state of the union

Seven moments in UFT history maybe more pivotal than this one

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Even as many unions nationwide are struggling to retain their clout, the United Federation of Teachers is still flexing considerable muscle in New York City. But with a teacher evaluation deal still up in the air and Mayor Michael Bloomberg’s last months in office approaching, the teachers union is nonetheless at a crossroads.

Just how much the current moment translates into change for the UFT will not be clear for years. Other turning points in UFT history have been more obvious. Here are a few:

1960: The UFT is born out of rival factions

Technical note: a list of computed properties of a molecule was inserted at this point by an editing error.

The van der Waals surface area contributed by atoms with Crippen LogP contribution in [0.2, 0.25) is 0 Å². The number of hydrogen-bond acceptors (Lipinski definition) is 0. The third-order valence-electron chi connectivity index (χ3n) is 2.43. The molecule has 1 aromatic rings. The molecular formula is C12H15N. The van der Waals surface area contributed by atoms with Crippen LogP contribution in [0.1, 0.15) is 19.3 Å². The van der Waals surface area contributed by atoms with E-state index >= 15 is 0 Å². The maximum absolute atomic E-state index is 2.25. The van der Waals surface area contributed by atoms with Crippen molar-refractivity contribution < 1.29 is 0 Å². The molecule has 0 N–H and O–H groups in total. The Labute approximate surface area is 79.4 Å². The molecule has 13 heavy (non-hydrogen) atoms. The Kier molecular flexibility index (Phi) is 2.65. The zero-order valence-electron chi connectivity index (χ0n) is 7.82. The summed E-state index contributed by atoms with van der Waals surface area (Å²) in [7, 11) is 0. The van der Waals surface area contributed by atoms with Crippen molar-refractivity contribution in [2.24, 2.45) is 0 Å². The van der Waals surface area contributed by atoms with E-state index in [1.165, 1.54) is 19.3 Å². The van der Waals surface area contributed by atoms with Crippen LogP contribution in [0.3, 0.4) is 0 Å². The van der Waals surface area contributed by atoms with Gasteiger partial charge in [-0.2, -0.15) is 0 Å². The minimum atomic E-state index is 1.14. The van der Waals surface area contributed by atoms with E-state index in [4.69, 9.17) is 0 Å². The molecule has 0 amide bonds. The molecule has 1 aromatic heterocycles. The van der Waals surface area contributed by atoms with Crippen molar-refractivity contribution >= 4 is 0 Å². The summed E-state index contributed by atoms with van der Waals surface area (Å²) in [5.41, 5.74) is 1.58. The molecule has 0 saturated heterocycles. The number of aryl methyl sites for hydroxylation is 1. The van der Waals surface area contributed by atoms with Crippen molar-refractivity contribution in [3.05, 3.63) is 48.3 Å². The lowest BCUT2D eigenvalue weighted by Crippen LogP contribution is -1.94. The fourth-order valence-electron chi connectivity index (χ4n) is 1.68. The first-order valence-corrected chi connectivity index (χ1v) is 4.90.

CAP (Courtesy of UFT)
Teachers Guild President Charles Cogen, addressing a rally in Manhattan, later became the UFT’s first president. (Courtesy of UFT)

The Teachers Guild, a group made up primarily of older teachers, and the more confrontational High School Teachers Association merged in 1960 to create the UFT. Relations between the two groups, which were not the only unions representing city teachers, had thawed after members picketed together the previous year. The UFT’s future hegemony was not at all obvious then, as the union didn’t have collective bargaining power until December 1961 and the Teachers Guild didn’t dissolve until 1964. The UFT would play a crucial role in the education upheaval later that decade, including the 1968 teachers strike precipitated by the firing of teachers in Ocean Hill-Brownsville.

1968: Teachers strike for months

CAP (Courtesy of UFT)
Teachers embarked on a series of strikes in 1968 over race tensions in schools in the Ocean Hill-Brownsville section of Brooklyn. (Courtesy of UFT)